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A Beginner’s Guide To Meditation


For many people, even before coronavirus began, meditation was a great way to try and find some balance. And now, during the pandemic, even more of us are turning to it as a coping mechanism, to help reduce stress and anxiety.

If you’re keen to try, it’s easy to get started, say experts.

Dr Megan Jones Bell, chief science officer at mindfulness and meditation app Headspace ( says: “Overall, Headspace downloads have doubled, with certain courses seeing an increase in users of over 1000%.

“With regards to specific sessions, we have recently seen ten times the number of users starting our stressed calming meditation. Specifically in the UK, this has been a six-times increase. Our reframing anxiety home workout has also had a ten-times increase in the amount of UK users trying it out.”

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Meditation – why now?

“This is an unprecedented time for all of us. As the world collectively takes steps to safeguard physical health and wellbeing, it’s also important to take care of our minds,” says Jones Bell.

“During this challenging time, it’s normal to feel anxious and overwhelmed. While we work from home, we can get easily distracted from tasks and feel less motivation to be productive.

“By being apart from family, friends
and loved ones, our relationships with others may also feel strained. This stress is also exacerbated by the anxiety we may feel about what the future holds.”

Meditation can be done anywhere, but if you do have a spare, quiet room, that will work best (iStock/PA)

“Mindfulness is proven to help people better manage difficult emotions by recognising these feelings and accepting that they are transient, helping you to let them go. Dedicating just a small fraction of every day to self-care can have a huge impact on our wellbeing, relationships, sleep, focus and productivity,” adds Jones Bell.

Dominique Antiglio is trained in a type of dynamic meditation called Sophrology ( She explains: “This is a modern type of meditation, a practice for body and mind where we combine relaxation, breathing and body awareness work.”

Antiglio has found a lot of beginners are coming to join her Instagram Live guided meditations during the pandemic. She encourages people to start the day with a practice – instead of going straight for your phone, try meditating instead, she adds.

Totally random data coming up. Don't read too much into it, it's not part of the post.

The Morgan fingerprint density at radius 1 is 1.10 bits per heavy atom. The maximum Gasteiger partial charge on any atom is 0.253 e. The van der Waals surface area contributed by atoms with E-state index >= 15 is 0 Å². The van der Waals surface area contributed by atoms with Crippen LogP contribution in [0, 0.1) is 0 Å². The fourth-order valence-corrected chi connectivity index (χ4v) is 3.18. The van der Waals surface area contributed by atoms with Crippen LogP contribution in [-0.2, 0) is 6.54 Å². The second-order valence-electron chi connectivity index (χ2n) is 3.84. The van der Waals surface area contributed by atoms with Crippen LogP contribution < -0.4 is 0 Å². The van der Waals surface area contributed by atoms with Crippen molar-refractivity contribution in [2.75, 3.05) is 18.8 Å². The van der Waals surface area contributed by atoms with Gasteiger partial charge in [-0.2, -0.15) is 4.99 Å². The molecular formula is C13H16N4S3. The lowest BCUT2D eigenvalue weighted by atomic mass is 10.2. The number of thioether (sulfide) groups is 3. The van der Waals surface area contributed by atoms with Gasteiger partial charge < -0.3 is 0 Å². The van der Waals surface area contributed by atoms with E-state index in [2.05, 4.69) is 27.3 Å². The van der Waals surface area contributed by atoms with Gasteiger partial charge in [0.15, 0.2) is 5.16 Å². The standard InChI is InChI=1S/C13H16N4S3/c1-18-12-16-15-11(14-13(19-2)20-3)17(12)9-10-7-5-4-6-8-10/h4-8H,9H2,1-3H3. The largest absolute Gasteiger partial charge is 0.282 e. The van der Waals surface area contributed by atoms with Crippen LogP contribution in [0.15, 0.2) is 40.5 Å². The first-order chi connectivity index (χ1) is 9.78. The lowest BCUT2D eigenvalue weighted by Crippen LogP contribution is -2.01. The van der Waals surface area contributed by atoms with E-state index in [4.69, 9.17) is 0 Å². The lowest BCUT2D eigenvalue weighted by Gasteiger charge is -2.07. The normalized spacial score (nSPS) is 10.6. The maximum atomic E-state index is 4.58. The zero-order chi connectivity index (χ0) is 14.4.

Stretching can be combined with your meditation (iStock/PA)

She’s also a fan of adding in stretching, so you’re aware of your body, and any negative emotions which you can begin to work through.

Who can do it?

“Mindfulness and meditation can be practised by anyone at any age, for any amount of time they want to spend on it, even if it’s for as little as three minutes a day,” says Jones Bell.

“You can also introduce meditation to children, which helps allow them to be present in the moment and free from any external thoughts or pressures.”

Where and when?

“While meditation can be done any time of day, the morning can be a good time, as it helps encourage the habit of mindfulness, releases feelings of fogginess and gives the mind clarity, and sets the day up on a positive note,” says Jones Bell.

If you have outside space, that can be a lovely place to meditate.

“You could start with just five minutes,” says Antiglio. “You can meditate standing, lying down.. if you breathe properly for five minutes a day, three to four times a week, it’ll start to add up to a transformation in your consciousness.”

Finding quiet time can be tricky at the moment for some people, Antiglio acknowledges, particularly parents at home with children. But she suggests:  “Even if the kids are around, you can ask them to play for a moment and take five minutes. They’ll learn from that, seeing you breathing and closing your eyes – you’re setting a great example.”

Get started today with this breathing exercise from Headspace

1. After finding a quiet spot, close your eyes, and focus your attention to your breath.

2. Don’t alter or rush it, allow it to continue at its own rhythm and simply observe the rising and falling sensation that it creates in your body.

3. Focus on the quality of each breath, asking without judgement: Is it long or short? Deep or shallow? Fast or slow?

4. Begin silently counting each breath: 1 as you inhale, 2 as you exhale, 3 on the next inhalation and so on, up to 10. Then start again from the beginning at stage 1.

5. If your mind wanders, don’t worry, that’s completely normal. Notice new thoughts, but then let them go, bringing your attention back to your breath.

6. Once you have completed 10 minutes, congratulate yourself, recognising how the process made you feel.

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